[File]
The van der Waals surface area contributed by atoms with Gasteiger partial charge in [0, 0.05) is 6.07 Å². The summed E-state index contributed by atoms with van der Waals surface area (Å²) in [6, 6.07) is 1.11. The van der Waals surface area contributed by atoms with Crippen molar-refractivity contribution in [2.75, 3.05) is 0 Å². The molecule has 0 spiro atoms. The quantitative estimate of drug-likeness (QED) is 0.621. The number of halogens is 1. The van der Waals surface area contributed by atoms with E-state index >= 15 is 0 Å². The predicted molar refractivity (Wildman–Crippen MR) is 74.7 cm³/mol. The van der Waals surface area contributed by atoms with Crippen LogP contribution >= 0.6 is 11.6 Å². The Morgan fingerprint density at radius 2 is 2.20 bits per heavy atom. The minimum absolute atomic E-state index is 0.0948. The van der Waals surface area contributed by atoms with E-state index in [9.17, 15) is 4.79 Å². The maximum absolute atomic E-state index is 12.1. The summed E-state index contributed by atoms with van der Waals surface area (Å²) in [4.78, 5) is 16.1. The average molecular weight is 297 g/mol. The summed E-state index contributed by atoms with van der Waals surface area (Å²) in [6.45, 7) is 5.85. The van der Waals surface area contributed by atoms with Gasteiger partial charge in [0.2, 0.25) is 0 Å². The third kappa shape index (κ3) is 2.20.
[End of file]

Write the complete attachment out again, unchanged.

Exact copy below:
The van der Waals surface area contributed by atoms with Gasteiger partial charge in [0, 0.05) is 6.07 Å². The summed E-state index contributed by atoms with van der Waals surface area (Å²) in [6, 6.07) is 1.11. The van der Waals surface area contributed by atoms with Crippen molar-refractivity contribution in [2.75, 3.05) is 0 Å². The molecule has 0 spiro atoms. The quantitative estimate of drug-likeness (QED) is 0.621. The number of halogens is 1. The van der Waals surface area contributed by atoms with E-state index >= 15 is 0 Å². The predicted molar refractivity (Wildman–Crippen MR) is 74.7 cm³/mol. The van der Waals surface area contributed by atoms with Crippen LogP contribution >= 0.6 is 11.6 Å². The Morgan fingerprint density at radius 2 is 2.20 bits per heavy atom. The minimum absolute atomic E-state index is 0.0948. The van der Waals surface area contributed by atoms with E-state index in [9.17, 15) is 4.79 Å². The maximum absolute atomic E-state index is 12.1. The summed E-state index contributed by atoms with van der Waals surface area (Å²) in [4.78, 5) is 16.1. The average molecular weight is 297 g/mol. The summed E-state index contributed by atoms with van der Waals surface area (Å²) in [6.45, 7) is 5.85. The van der Waals surface area contributed by atoms with Gasteiger partial charge in [0.2, 0.25) is 0 Å². The third kappa shape index (κ3) is 2.20.